Politicians were at loggerheads last night over Lin Homer's surprise decision to quit as the £170,000-a-year chief executive of Birmingham City Council.
Mrs Homer will leave in August to head the Immigration and Nationality Directorate at the Home Office.
Her departure, after less than three years in charge of Britain's largest local authority, was described as a " tremendous blow" by the man who appointed her.
Sir Albert Bore, former Labour leader of the council, headed the panel that gave Mrs Homer the job in October 2002.
In an unusually blunt and highly political attack, Sir Albert said he believed Mrs Homer's decision to go reflected the fact that Birmingham had "lost its way".
He said the Conservative-Liberal Democrat coalition, which ousted him from office and took control of the council a year ago, had failed to take decisions about major regeneration projects such as the Midland Metro extension and the new city library.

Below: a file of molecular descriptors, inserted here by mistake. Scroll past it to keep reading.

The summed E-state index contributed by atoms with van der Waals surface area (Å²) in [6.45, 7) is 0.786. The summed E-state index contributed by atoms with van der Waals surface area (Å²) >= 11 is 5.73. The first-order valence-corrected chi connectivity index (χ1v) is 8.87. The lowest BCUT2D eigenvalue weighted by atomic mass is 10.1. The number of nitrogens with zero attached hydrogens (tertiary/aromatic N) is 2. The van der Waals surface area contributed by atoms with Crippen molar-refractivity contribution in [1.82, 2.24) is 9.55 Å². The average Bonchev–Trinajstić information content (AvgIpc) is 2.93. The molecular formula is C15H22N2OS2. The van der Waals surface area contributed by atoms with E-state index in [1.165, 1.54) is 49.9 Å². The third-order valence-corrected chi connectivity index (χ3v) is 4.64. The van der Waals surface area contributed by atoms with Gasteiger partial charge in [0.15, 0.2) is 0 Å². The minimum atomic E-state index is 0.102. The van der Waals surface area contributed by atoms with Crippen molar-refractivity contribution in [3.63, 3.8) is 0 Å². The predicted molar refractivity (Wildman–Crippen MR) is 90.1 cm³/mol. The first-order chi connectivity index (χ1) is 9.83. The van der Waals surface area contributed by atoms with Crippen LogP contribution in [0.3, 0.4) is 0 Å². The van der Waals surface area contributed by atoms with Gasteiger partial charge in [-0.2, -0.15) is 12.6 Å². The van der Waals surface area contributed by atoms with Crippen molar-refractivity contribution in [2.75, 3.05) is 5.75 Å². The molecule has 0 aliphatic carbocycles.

Sir Albert (Lab Ladywood) added: "If you talk to people nationally then you will find confirmation of this. Birmingham is not seen as a city which is pushing ahead on a range of agendas. There is a sense that Birmingham has lost its way."
Sir Albert accused Conservative council leader Mike Whitby of failing properly to pay tribute to Mrs Homer's achievements, pointing out that Coun Whitby, in a brief public statement, merely congratulated Mrs Homer on her new position and wished her well for the future.
Sir Albert said: "If that is the response of the leader of the council to this news, then it is no surprise to me that Lin sees her future elsewhere."
Coun Whitby (Con Harborne) hit back, accusing Sir Albert of "petty political point scoring".
The council leader added: "We are more interested in grown-up politics.
"The statement was written by myself and Lin Homer and agreed by both of us."
In a defence of his administration, Coun Whitby added: "If I have been dithering then why have I recently had meetings with the Trade and Industry Secretary, the Chancellor and the Prime Minister? It's nonsense to suggest that Birmingham has lost its way."